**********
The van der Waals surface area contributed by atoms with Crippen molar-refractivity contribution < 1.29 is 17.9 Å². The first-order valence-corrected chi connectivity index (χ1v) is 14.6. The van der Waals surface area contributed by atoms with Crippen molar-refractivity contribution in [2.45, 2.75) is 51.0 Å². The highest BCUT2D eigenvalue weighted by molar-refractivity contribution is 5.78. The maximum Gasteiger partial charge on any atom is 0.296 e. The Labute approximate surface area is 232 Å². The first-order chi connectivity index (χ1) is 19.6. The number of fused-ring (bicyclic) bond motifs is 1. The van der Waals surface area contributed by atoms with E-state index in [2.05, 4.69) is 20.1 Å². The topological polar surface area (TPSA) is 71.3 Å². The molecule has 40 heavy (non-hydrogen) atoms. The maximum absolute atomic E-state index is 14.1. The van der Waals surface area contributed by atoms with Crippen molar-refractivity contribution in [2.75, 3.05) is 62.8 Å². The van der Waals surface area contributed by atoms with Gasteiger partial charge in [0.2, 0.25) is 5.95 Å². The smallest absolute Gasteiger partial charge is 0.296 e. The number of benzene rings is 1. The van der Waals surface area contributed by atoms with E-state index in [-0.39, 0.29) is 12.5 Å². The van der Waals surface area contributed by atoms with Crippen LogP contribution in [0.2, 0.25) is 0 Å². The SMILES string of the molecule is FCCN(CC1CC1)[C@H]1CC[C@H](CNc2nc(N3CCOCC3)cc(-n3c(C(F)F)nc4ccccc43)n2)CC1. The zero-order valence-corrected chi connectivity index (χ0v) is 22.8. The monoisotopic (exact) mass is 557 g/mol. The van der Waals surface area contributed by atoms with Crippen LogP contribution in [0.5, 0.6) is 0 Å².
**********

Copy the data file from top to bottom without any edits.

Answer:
The van der Waals surface area contributed by atoms with Crippen molar-refractivity contribution < 1.29 is 17.9 Å². The first-order valence-corrected chi connectivity index (χ1v) is 14.6. The van der Waals surface area contributed by atoms with Crippen molar-refractivity contribution in [2.45, 2.75) is 51.0 Å². The highest BCUT2D eigenvalue weighted by molar-refractivity contribution is 5.78. The maximum Gasteiger partial charge on any atom is 0.296 e. The Labute approximate surface area is 232 Å². The first-order chi connectivity index (χ1) is 19.6. The number of fused-ring (bicyclic) bond motifs is 1. The van der Waals surface area contributed by atoms with E-state index in [2.05, 4.69) is 20.1 Å². The topological polar surface area (TPSA) is 71.3 Å². The molecule has 40 heavy (non-hydrogen) atoms. The maximum absolute atomic E-state index is 14.1. The van der Waals surface area contributed by atoms with Crippen molar-refractivity contribution in [2.75, 3.05) is 62.8 Å². The van der Waals surface area contributed by atoms with Gasteiger partial charge in [0.2, 0.25) is 5.95 Å². The smallest absolute Gasteiger partial charge is 0.296 e. The number of benzene rings is 1. The van der Waals surface area contributed by atoms with E-state index in [-0.39, 0.29) is 12.5 Å². The van der Waals surface area contributed by atoms with Crippen LogP contribution in [0.2, 0.25) is 0 Å². The SMILES string of the molecule is FCCN(CC1CC1)[C@H]1CC[C@H](CNc2nc(N3CCOCC3)cc(-n3c(C(F)F)nc4ccccc43)n2)CC1. The zero-order valence-corrected chi connectivity index (χ0v) is 22.8. The monoisotopic (exact) mass is 557 g/mol. The van der Waals surface area contributed by atoms with Crippen LogP contribution in [0.5, 0.6) is 0 Å².